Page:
There are fears a £35m revamp of London's National Portrait Gallery could have an unforeseen dark side - in the shape of an army of floating Yodas.
Hordes of buskers and costumed street performers can be found in front of the National Gallery in Trafalgar Square.
Authorities worry a similar sideshow could gather near the neighbouring portrait gallery if plans go ahead.
Lead architect Jamie Fobert said there was a need to "transform the unhappy piece of public realm".
The plans for the gallery, in St Martin's Place, include a new entrance and a public forecourt.
Mr Fobert said Westminster Council had expressed a "constant concern about how many Yodas you can have on that pavement in front of the National Gallery and whether that is something that is going to happen here."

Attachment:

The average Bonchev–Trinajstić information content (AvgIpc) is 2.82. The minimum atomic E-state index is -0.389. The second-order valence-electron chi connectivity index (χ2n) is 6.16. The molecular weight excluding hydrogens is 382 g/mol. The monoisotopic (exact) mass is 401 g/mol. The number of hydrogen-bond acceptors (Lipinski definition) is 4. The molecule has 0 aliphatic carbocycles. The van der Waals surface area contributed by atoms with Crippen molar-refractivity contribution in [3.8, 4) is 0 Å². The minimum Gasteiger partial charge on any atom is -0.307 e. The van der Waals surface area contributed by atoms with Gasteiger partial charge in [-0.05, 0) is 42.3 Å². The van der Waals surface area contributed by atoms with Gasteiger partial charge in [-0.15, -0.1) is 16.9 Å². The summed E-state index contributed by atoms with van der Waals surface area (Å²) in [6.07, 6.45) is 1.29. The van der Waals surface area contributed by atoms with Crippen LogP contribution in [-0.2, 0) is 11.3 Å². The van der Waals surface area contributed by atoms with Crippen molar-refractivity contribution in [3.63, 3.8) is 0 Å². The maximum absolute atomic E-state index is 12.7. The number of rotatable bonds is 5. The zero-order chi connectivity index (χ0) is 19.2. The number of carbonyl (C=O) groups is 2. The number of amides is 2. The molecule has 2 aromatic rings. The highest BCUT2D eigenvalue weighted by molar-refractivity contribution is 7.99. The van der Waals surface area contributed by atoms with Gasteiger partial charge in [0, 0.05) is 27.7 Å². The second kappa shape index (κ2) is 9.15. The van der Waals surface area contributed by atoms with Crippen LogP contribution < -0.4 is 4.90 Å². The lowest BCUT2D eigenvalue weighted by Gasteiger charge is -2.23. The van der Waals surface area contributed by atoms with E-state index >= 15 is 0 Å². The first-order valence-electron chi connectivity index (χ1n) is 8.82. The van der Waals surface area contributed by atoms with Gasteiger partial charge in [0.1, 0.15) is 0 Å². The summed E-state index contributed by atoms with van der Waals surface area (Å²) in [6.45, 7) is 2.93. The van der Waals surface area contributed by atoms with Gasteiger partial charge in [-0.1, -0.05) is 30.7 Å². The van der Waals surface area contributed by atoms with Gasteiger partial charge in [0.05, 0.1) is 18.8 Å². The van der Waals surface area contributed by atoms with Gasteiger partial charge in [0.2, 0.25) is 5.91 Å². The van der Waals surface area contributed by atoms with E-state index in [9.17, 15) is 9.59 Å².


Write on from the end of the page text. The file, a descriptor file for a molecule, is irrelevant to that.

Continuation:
The area outside the National Gallery has become home to street performers dressed as levitating Yodas and other film characters following the redevelopment of Trafalgar Square.
Gallery director Gabriele Finaldi has previously called for their removal.
The transformation of the National Portrait Gallery will see its entire collection re-displayed as part of the biggest changes seen since the attraction opened in 1896.
As well as the new entrance and forecourt, the East Wing will also be reopened.
So far £27.4m has been raised for the works.
The gallery hopes to raise the remaining funds through grants and a crowdfunding campaign where people will be able to sponsor a piece of mosaic, as well as busts of people like Sir Anthony van Dyck and Sir Joshua Reynolds which will be placed in the new forecourt.
Director Dr Nicholas Cullinan said the transformation "will allow us to be more welcoming, engaging and accessible to all."
Building work is scheduled to start in summer 2020, with the project completed in summer 2023.